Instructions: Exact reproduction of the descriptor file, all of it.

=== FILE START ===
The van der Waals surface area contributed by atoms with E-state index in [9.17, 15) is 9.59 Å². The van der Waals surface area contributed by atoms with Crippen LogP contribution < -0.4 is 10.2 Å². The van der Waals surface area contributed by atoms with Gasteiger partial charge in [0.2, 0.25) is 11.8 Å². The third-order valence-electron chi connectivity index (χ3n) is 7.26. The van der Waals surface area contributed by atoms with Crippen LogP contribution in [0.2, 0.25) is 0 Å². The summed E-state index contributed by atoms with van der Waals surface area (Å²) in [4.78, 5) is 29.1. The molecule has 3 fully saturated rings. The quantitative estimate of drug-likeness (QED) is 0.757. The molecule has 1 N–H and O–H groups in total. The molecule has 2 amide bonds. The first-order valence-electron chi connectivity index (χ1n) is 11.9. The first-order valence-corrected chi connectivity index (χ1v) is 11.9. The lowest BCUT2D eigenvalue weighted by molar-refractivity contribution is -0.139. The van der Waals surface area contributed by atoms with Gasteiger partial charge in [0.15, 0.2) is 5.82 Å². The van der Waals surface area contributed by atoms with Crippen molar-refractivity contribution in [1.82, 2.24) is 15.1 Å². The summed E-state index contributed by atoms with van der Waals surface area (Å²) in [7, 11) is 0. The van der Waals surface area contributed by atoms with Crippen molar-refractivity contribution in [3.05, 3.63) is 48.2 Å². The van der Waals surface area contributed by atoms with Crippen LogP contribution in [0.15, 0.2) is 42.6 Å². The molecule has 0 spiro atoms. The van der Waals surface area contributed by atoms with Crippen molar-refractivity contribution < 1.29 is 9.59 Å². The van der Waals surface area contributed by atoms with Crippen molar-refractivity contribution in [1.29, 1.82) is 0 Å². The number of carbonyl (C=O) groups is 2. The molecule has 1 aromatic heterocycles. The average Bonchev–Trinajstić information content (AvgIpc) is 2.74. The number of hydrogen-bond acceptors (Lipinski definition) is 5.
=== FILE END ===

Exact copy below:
The van der Waals surface area contributed by atoms with E-state index in [9.17, 15) is 9.59 Å². The van der Waals surface area contributed by atoms with Crippen LogP contribution < -0.4 is 10.2 Å². The van der Waals surface area contributed by atoms with Gasteiger partial charge in [0.2, 0.25) is 11.8 Å². The third-order valence-electron chi connectivity index (χ3n) is 7.26. The van der Waals surface area contributed by atoms with Crippen LogP contribution in [0.2, 0.25) is 0 Å². The summed E-state index contributed by atoms with van der Waals surface area (Å²) in [4.78, 5) is 29.1. The molecule has 3 fully saturated rings. The quantitative estimate of drug-likeness (QED) is 0.757. The molecule has 1 N–H and O–H groups in total. The molecule has 2 amide bonds. The first-order valence-electron chi connectivity index (χ1n) is 11.9. The first-order valence-corrected chi connectivity index (χ1v) is 11.9. The lowest BCUT2D eigenvalue weighted by molar-refractivity contribution is -0.139. The van der Waals surface area contributed by atoms with Gasteiger partial charge in [0.15, 0.2) is 5.82 Å². The van der Waals surface area contributed by atoms with Crippen molar-refractivity contribution in [1.82, 2.24) is 15.1 Å². The summed E-state index contributed by atoms with van der Waals surface area (Å²) in [7, 11) is 0. The van der Waals surface area contributed by atoms with Crippen molar-refractivity contribution in [3.05, 3.63) is 48.2 Å². The van der Waals surface area contributed by atoms with Crippen LogP contribution in [0.15, 0.2) is 42.6 Å². The molecule has 0 spiro atoms. The van der Waals surface area contributed by atoms with Crippen molar-refractivity contribution < 1.29 is 9.59 Å². The van der Waals surface area contributed by atoms with Crippen molar-refractivity contribution in [1.29, 1.82) is 0 Å². The number of carbonyl (C=O) groups is 2. The molecule has 1 aromatic heterocycles. The average Bonchev–Trinajstić information content (AvgIpc) is 2.74. The number of hydrogen-bond acceptors (Lipinski definition) is 5.